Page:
Back to the Basics


From time to time you have to go back from whence you came inorder to get perspective to where you are going. And with all these recent developments in web standard technologies, its useful to do this so as to stay in the current. for example, knowing the deprecated elements such as font , bgcolor, since the introduction of HTML5.

Since being relevant in the future is our main aim, i decided to focus on what i think is core to web development and that is dynamic content. Hence the debate JQuery and Javascript. Which is better? which is more dynamic and which is more relevant in the future.

What is JavaScript?

JavaScript is a scripting language that was designed for use within a web browser. Typically, JavaScript is used for interface interactions. Slideshows and other interactive components are typically done using JavaScript.

JavaScript has many other uses as well. If you are familiar with using the Google email client Gmail, you have experienced the power of JavaScript firsthand. Many of the additional features and functionalities that make Gmail such a popular email solution are created using JavaScript.

The uses of JavaScript don’t stop there, however. JavaScript has also been used for server-side programming, game development, and even creating desktop applications.

Years ago, JavaScript was popular but web developers were not entirely sold on the idea of using it simply because every web browser would render JavaScript content in a different manner. Newer standards now force all web browsers to implement JavaScript uniformly; saving developers time and frustration trying to debug code for a specific web browsing client.

Dynamic content is the hot topic in web development right now. Dynamic content refers to content that constantly changes and adapts to specific users whenever possible. For example, JavaScript can be used to determine if a website visitor is using a computer or a mobile device before deciding whether or not to render the mobile version of the website. It’s these small things behind the scenes that create genuine value in using JavaScript to create dynamic web pages.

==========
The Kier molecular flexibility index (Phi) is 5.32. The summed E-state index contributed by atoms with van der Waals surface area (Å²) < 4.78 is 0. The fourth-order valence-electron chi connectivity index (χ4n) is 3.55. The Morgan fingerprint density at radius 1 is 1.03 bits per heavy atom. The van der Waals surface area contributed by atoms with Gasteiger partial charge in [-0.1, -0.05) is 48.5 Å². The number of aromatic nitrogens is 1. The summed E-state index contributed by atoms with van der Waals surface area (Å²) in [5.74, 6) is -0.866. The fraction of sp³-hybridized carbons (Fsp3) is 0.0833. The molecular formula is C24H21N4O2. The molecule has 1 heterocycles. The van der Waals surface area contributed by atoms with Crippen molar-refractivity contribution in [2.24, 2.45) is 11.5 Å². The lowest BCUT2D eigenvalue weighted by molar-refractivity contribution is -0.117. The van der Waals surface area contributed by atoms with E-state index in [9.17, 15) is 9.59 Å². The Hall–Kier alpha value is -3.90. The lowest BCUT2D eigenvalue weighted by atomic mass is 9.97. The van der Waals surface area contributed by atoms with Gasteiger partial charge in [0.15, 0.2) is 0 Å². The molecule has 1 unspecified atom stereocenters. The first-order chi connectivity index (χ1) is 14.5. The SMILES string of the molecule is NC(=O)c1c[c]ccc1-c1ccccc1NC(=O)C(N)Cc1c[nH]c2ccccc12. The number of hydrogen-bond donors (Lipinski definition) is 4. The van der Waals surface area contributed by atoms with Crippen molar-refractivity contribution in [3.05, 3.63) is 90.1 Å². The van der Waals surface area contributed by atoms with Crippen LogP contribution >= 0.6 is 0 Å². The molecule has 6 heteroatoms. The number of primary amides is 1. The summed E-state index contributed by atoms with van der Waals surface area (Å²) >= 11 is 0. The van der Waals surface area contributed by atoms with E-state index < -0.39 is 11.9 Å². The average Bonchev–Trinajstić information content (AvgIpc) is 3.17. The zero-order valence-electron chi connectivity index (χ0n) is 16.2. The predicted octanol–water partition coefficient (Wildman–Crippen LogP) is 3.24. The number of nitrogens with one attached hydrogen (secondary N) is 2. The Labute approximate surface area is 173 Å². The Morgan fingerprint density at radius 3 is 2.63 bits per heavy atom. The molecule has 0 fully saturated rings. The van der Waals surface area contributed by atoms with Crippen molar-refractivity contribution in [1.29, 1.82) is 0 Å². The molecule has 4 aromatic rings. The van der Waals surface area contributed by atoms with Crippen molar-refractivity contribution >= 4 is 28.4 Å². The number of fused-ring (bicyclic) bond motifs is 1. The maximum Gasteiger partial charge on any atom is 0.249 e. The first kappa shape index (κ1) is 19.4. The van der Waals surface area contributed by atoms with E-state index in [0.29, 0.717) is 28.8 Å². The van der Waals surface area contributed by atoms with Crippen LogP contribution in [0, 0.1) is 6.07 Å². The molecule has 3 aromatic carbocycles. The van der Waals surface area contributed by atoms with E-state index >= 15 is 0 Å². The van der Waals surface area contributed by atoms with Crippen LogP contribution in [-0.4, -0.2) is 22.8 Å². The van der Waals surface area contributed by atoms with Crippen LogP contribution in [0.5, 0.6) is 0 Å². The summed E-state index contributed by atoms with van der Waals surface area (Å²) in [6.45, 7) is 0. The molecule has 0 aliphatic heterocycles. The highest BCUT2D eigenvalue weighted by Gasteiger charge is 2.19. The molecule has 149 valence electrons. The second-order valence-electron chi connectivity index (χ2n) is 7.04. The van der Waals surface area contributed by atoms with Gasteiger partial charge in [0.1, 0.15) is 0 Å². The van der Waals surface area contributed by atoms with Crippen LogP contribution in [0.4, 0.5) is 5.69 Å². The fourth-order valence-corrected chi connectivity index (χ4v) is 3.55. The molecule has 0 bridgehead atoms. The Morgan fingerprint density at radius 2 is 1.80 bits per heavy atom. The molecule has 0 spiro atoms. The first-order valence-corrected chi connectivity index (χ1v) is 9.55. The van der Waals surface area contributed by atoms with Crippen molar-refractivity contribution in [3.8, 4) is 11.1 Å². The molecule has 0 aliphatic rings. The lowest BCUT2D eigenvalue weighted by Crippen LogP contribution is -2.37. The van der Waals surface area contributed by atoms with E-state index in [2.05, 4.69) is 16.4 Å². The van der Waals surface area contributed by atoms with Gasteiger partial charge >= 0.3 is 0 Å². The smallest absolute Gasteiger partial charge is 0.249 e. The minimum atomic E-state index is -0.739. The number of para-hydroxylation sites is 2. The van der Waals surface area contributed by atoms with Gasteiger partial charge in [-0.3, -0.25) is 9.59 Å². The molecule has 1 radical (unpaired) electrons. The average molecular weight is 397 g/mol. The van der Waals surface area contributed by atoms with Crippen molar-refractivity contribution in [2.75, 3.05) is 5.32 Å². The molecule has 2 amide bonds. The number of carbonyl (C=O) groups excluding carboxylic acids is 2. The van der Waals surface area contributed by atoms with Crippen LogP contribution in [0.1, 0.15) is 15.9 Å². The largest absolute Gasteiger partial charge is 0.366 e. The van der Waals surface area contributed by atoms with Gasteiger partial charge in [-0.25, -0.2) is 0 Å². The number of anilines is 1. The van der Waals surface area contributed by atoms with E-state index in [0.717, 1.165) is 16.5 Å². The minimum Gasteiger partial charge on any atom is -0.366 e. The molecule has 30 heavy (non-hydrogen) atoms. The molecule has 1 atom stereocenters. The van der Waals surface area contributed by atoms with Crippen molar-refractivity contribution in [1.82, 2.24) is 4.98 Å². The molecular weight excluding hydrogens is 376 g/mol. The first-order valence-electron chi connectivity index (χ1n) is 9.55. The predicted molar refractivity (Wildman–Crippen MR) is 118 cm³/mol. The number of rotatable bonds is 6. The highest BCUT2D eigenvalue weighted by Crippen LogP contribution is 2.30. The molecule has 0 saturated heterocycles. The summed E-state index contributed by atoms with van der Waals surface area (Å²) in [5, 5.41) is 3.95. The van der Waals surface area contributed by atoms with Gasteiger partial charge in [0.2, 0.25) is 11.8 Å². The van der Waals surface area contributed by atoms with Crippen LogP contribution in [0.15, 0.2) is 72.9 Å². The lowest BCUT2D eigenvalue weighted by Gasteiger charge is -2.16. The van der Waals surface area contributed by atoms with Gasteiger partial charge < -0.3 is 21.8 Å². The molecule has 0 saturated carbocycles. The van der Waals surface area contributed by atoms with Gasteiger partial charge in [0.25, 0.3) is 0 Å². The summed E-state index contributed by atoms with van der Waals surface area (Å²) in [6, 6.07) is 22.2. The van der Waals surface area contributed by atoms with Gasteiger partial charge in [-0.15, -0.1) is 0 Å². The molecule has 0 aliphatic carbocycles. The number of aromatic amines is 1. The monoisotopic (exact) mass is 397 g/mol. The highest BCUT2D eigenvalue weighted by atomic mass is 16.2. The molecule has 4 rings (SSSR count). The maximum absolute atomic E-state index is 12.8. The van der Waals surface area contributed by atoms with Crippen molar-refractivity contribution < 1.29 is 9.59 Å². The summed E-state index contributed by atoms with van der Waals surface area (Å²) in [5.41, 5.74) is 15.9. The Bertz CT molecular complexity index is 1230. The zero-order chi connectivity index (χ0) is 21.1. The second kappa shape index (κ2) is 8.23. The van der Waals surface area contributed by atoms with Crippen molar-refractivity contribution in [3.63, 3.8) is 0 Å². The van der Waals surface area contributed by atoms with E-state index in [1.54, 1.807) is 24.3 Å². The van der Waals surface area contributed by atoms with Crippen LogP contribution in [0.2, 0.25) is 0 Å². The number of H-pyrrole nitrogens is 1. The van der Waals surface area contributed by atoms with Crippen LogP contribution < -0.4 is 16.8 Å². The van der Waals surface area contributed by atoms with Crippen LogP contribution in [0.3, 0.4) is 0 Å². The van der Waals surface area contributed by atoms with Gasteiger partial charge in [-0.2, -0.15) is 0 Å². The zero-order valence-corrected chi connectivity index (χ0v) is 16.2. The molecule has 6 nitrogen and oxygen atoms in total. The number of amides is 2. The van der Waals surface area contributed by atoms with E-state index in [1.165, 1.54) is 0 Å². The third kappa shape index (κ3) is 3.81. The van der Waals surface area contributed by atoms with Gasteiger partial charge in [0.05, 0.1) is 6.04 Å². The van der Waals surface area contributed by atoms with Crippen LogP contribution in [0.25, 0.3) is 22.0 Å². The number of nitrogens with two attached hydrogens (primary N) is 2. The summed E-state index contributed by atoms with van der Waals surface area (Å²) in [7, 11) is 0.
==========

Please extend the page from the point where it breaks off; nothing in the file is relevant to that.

What is jQuery?

Before jQuery was developed, web developers created their own custom frameworks in JavaScript. This allowed them to work around specific bugs without wasting time debugging common features. This led to groups of developers creating JavaScript libraries that were open source and free to use.

JQuery is simply a specific library of JavaScript code. There are many other JavaScript code libraries such as MooTools, but jQuery has become the most popular because it is so easy to use and extremely powerful.

While many web developers confuse JavaScript and jQuery as two separate programming languages, it is important for you to realize that they are both JavaScript. The difference is that jQuery has been optimized to perform many common scripting functions and it does so while using fewer lines of code.

So Which One Should You Use?

Professional web developers spend a lot of time debating whether JavaScript or jQuery is appropriate in a given situation. The truth is that there is no correct answer. Either option can be used to create the exact same effects, but often jQuery can do it with fewer lines of code.

As a general rule, jQuery is sufficient for most web development projects. There will be some projects that require traditional JavaScript; however, these are few and far between as of late. Although jQuery maybe the better choice in most scenarios, as a novice web developer you should still take the time to learn both JavaScript and jQuery.

Although using JavaScript exclusively can slow down project completion time significantly, it’s important to realize how JavaScript works and how it affects the Document Object Model (DOM).

Remember that the biggest difference between jQuery and JavaScript is that jQuery has been optimized to work with a variety of browsers automatically. Unfortunately, JavaScript still has some issues with cross-browser compatibility due to poor JavaScript implementation practices on the part of web browser developers.

To see this difference in action, consider the following example that is designed to change the background color of a body tag using jQuery and JavaScript respectively:

jQuery

$ (‘body’) .css (‘background’, ‘#ccc’);

JavaScript

Function changeBachground(color) {

        Document.body.style.background = color;

}

Onload=”changeBackground (‘red’);”

Can you see how in a large, complex web development project it makes more sense to use jQuery? A single line of code accomplishes what it takes four lines of code to accomplish in JavaScript and this doesn’t even account for the extra time you might spend debugging this short piece of code to work across popular web browsers including Internet Explorer, Firefox, Chrome, and Safari.

Is jQuery the answer to all of your scripting needs? For most projects – yes. For those few projects that require the specific functions only available in traditional JavaScript, you can quickly adapt your style to include JavaScript code when needed.

Remember that although 99% of your web development projects will work perfectly fine using jQuery, there will be a small percentage that does require JavaScript. As a result, it would be wise to study both so you can transition between the two as needed to provide a better web development service to your clients.

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